My March 2011 forecasts were quite wide of the mark. For the first part of the Arctic summer much of the western Arctic saw lower than expected temperatures. Despite the low temperature start-off, the Arctic is about to see either the lowest ever end of season extent, or the 2nd lowest since 2007.
In June, I wrote:
Much depends on the Arctic weather, but it looks likely that the September ice minimum will be amongst the three lowest. If the melt in July and August proceeds as it has done on average over the last decade, then the 2007 record minimum may well be beaten.
The NSIDC and IJIS measure extent differently. Regardless, I expect to see both reporting a new minimum below the 2007 minimum extent. The 2007 minimum occurred 16th September as reported by NSIDC. There appears to be a slow but erratic trend towards ever later minima. On that basis, I expect the 2011 minimum to occur after 16th September. That prediction is based on the ever-thinning ice and the heat which must currently be stored in open waters. There is also the matter of the mechanical properties of ice.
I have previously remarked on a number of occasions that as the ice breaks into ever smaller floes, the mobility is increased. This means that waves and swells can penetrate further into the pack than is the case for more consolidated ice. It is also a basic fact of physics that the smaller and lighter an object is, the more rapidly it is moved by wind and wave action.
The damping action of ice on waves can be observed directly: a wave approaching ice is reduced in height as it penetrates the ice. Damping is achieved by converting kinetic energy to heat energy. Smaller fragments of ice allow that heat to penetrate further into the main pack, but smaller fragments are also more vulnerable to melting.
The effects of mechanical action on ice have mostly been overlooked by scientists, but this year an MIT study showed by considering these mechanical forces that the ice is most likely melting 4 times faster than predicted by models and is drifting twice as fast as predicted. Read more.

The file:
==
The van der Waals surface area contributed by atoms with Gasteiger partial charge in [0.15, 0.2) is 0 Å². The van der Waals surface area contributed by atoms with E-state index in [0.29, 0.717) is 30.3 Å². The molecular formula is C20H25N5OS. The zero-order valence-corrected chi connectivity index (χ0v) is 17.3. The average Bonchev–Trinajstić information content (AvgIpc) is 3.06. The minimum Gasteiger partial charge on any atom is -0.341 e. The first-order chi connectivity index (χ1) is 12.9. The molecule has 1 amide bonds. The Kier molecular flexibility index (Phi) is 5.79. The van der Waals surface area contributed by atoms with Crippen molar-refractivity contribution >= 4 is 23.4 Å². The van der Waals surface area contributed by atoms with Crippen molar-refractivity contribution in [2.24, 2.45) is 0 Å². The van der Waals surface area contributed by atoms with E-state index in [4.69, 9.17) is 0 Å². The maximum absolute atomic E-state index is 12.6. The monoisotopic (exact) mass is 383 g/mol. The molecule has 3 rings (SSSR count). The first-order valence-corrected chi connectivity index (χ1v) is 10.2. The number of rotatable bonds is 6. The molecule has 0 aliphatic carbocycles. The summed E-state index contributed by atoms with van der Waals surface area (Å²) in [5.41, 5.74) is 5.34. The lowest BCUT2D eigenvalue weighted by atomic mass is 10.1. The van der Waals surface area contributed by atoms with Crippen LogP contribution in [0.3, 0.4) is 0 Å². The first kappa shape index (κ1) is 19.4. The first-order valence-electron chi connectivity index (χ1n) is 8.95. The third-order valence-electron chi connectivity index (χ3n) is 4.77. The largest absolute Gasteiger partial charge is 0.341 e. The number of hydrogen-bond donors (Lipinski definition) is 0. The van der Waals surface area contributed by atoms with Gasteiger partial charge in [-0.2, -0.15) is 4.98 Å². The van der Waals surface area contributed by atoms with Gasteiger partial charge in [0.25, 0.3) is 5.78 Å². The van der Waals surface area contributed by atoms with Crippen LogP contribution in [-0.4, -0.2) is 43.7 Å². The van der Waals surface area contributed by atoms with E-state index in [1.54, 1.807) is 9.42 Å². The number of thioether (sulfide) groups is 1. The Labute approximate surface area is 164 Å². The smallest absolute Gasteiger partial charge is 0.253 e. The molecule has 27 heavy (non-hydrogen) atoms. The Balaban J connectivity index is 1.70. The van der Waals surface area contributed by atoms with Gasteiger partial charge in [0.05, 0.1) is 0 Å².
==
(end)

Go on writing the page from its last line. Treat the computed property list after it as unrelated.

Ice extent and area have tracked closely the behavior of the ice in 2007 and continue to do so, as shown by these graphs from IJIS and NSIDC.
Arctic sea ice area - IJIS - Sept 01 2011
Arctic sea ice extent - IJIS - Sept 01 2011
Arctic sea ice extent - NSIDC - Sept 01 2011
Area represents what would be seen if all the floes included in the extent data were pressed together so as to exclude open water. Over at Neven's blog there has been much interesting discussion of area versus extent. It is recommended reading. I will briefly state here my opinion that a more open pack - indicated where the area graph lags extent - indicates a pack more prone to melting, and vice-versa. For much of the last month or so the extent graph has lagged the area graph. Reduction in area is now only slightly ahead of reduction in extent. Accordingly, any factor tending to spread the ice out will cause a rapid further loss of ice.
MODIS Arctic mosaic Sept 01 2011 - resized to 8km scale.
The latest complete Arctic mosaic shows an amount of consolidated ice very similar to that for this time in 2007. Bearing in mind that we have over 2 weeks of melting still to go and that the 2007 ice was on average older and thicker, it would be entirely unsurprising to see 2011 set a new record low for ice extent.